So, back when smoking a pipe was Trendy & Cool, anything that seemed like a shortcut was hard to resist. Honey to bees.
 

georged

Lifer
Mar 7, 2013
4,072
6,998
Don't they interrupt the airflow and create more surface area for condensation to accumulate? My impression is they do cause problems and that's why they went the way of the Dodo.

I'm pretty sure that sort of analysis wouldn't prove to be true in a large scale double blind study.

If air can travel from chamber to button in a sufficient amount, the pipe will smoke no matter how many "obstacles" are in its way.
 

Chasing Embers

Captain of the Black Frigate
Nov 12, 2014
38,515
85,258
Don't they interrupt the airflow and create more surface area for condensation to accumulate? My impression is they do cause problems and that's why they went the way of the Dodo.
Yes

They can sometimes block the passage of a pipe cleaner.
 

Winnipeger

Part of the Furniture Now
Sep 9, 2022
604
3,712
Winnipeg
If air can travel from chamber to button in a sufficient amount, the pipe will smoke no matter how many "obstacles" are in its way.
Sure it'll smoke, but not well. Otherwise, why all the talk about "engineering", and "open draw". It seems like a stinger would make for a shitty smoker. No? Or do all pipes smoke the same?
 

georged

Lifer
Mar 7, 2013
4,072
6,998
Sure it'll smoke, but not well. Otherwise, why all the talk about "engineering", and "open draw". It seems like a stinger would make for a shitty smoker. No? Or do all pipes smoke the same?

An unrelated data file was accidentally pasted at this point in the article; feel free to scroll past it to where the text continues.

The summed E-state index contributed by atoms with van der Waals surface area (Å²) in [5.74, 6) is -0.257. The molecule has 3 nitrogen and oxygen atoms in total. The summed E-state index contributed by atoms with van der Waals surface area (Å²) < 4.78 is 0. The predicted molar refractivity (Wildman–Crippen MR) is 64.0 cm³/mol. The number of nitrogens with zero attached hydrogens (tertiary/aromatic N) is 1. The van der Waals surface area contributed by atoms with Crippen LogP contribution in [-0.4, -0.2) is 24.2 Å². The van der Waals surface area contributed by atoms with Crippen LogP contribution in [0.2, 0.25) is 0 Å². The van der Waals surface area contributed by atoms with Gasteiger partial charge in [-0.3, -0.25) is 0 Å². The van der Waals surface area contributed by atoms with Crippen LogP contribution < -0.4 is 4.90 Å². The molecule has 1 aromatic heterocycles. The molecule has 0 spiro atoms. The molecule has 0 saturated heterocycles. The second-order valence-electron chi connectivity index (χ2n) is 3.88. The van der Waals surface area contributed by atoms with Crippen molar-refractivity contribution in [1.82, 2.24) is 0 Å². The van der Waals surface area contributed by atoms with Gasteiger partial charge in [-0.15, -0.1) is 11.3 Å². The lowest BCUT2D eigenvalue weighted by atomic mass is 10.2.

Why all the talk, indeed.

I think it's mostly 25 years of pipe forums doing the fractal thing. Pipes ARE pretty simple, and if you didn't "deep dive" subjects conversation would die after a while. Human nature did the rest.

What am I basing that on? I've known pipes with .110" diameter airways that smoked no differently than ones with .177" airways. That's 2.57 times the volume of air moving from the chamber to the button with each puff.

I've also known pipes with massively off-line drilling that smoked really well, and perfectly aligned ones that wouldn't stay lit if you squirted gasoline on the tobacco.

And so on.

The longer/more you smoke a pipe, the more you realize that craftsmanship is only a general indicator of smoking quality AT BEST. Good craftsmanship and/or internal alignment(s) probably improves a pipe's CHANCES of it being a good smoker, but it guarantees nothing.

Why? Because there are too many variables in play with every smoke: Ambient air temperature, ambient humidity, tobacco brand, tobacco label, tobacco lot number, tobacco moisture level, and so forth all combinatorially churned with pipe dimensions, angles, hole sizes, and etc. which is then churned AGAIN by the smoker himself. Puff rate, puff strength, the angle the pipe is held/clenched, how cool is it allowed to get between re-lights, and so on.

Oh yeah... there's also the Placebo Effect. Expectation modifying experience. It's very real. Not imaginary. And there are a thousand reasons someone could have different expectations about a given pipe.

Still more: the smoker's mood overall, what he last ate or drank, and how long ago he consumed it.

Anyway, you get the idea.
 
I don’t disagree that a stinger is unnecessary, but I never remove them. It is important for me to keep each pipe as I found it. I de notice that some of my pipes with stingers a Tutsi collect a lot of oils and tar on the stingers. That is oil and tar kept from me.

To those who simply hate stingers, well, what can I say. It is really such a small thing.